After all of these movements and including the 290 and 300 Binney Street projects, our current development pipeline of 13 office, lab and residential projects as well as View Boston, the observation deck at the Prudential Center aggregates approximately 4 million square feet and $3.3 billion of BXP investment that we project based on delivery date and lease up assumptions to add more than $240 million to our NOI over the next five years at a 7.3% average cash yield on cost when stabilized. The commercial component of our development pipeline is 51% pre-leased. So in summary, despite adverse market conditions, BXP had another very successful quarter and year with financial performance above expectations, strong FFO growth, significant leasing success and robust investment and capital reallocation activity.
BXP is well positioned to weather the current economic slowdown given our premier workplace market positions, our strong and increasingly liquid balance sheet, our significant and well leased development portfolio in progress, and our potential to identify additional investment opportunities in the current market dislocation. Let me turn the discussion over to Doug.
Douglas Linde: Thanks Owen. Good morning everybody. So Owen really spent some time describing the totality of what’s going on at BXP. I’m going to be a little bit more concentrated today and talk about demand. Every day seems to bring another announcement of staff reduction from some large or medium sized employer. And while the cons — these announcements have been concentrated in the technology industries, as Owen described, primarily big tech, we’re also seeing them in the finance industry, the legal industry, and broader corporate America. Now I can point to examples of companies in our portfolio that are growing, but we are the first to acknowledge that the pool of clients overall demand that we serve is unlikely to be growing their overall footprint in 2023, aka hard to see much in the way of positive absorption.
If there’s a silver lining in the job reductions that are being announced, it’s an improvement in the labor availability is manifesting itself in encouraging ways. Fewer job listings being offered for remote work. Forms of hybrid work seem to be sticky, but the power dynamic between employers and employees is shifting. Companies are stepping up the days that workers are asked, required, cajoled to come into the office. In our portfolio, we’re seeing a steady increase in the number of unique occupants that are in the office each week. We measure the unique number of card swipes on a daily basis where we have turnstiles. These numbers vary day-to-day and if I compare the best day in March of 2022, which is after the last sort of COVID omicron surge versus the best day in January, so a week ago, across the BXP portfolio volume is up almost 40%.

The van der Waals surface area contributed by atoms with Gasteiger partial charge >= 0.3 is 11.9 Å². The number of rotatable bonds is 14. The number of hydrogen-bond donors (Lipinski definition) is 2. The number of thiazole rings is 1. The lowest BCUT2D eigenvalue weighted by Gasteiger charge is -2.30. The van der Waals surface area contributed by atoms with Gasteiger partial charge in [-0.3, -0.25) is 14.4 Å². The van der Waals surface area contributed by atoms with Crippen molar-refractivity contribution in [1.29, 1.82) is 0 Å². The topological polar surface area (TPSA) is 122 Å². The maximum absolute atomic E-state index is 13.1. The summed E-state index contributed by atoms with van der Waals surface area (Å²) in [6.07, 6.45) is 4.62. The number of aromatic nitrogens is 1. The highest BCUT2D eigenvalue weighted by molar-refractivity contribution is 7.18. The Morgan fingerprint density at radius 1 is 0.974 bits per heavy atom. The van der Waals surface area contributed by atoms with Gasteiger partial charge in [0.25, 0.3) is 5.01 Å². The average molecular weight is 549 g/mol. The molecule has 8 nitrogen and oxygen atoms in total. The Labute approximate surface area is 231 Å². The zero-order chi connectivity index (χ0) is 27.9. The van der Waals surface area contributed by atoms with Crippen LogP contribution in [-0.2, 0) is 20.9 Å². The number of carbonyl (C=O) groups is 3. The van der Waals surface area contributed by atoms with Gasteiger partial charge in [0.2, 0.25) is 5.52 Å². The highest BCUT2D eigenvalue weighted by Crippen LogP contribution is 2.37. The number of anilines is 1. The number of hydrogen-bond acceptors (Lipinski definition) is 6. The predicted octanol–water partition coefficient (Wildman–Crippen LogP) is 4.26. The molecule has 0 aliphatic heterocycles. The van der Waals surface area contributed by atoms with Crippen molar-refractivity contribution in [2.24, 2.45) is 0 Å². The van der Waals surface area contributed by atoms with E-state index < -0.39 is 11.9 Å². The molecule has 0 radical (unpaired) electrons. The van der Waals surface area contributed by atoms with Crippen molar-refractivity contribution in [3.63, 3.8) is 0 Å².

I don’t know how others measure their usage. BXP measures against the number of seats we have in our spaces. On a daily basis utilization ranges from between 34% in San Francisco, 48% in Boston, and 58% in New York City. And if we look at the number of unique users coming into our buildings on a weekly basis relative to the number of seats, we’re currently seeing as much as 82% in New York City, 76% in Boston, and 70% in San Francisco. Our clients are using their space, they’re just not coming to the office every day. As Owen said, we’ve spent a better part of 18 months redefining our business with you as being developers and operators of premier workplaces. As Owen described in his comments, the bifurcation between premier product and general office space continues to widen.
The availability rates published by the brokerage firms and reported as headlines in business publications and newspapers, track all of the space. A meaningful amount of the existing office inventory may have a higher and a better use as an alternative product and it’s not relevant to users searching for space today. Conversions will happen and we are studying non-BXP buildings in our markets, but this process is going to take years. So the published statistics are going to be sticky even though much of the availability is not attractive to users at any price. In fact, it’s hard to see a potential client looking at a BXP offering that would consider many of the buildings captured in the broad market surveys. Again, we have to acknowledge that there continues to be additions to of new sublet or soon to be direct opportunities in premier space from technology companies, 181 Fremont Street in San Francisco being the latest example.
Availability in premier space matters, but other issues matter even more. The floor plate size matters. The build out configuration matters. Amenities matter. In markets like Boston or San Francisco, parking availability matters, and the specific location matters. As we explained in our press release last night, while our reported in-service occupancy has declined in the quarter as we said it would on our last call and in our Nareit meetings in November, it is simply due to the addition of new in-service buildings that have leases that have not commenced and are reported as vacant. This includes Reston Next that is 69% occupied and 90% leased and 880 Winter Street that’s 85% occupied and 97% leased.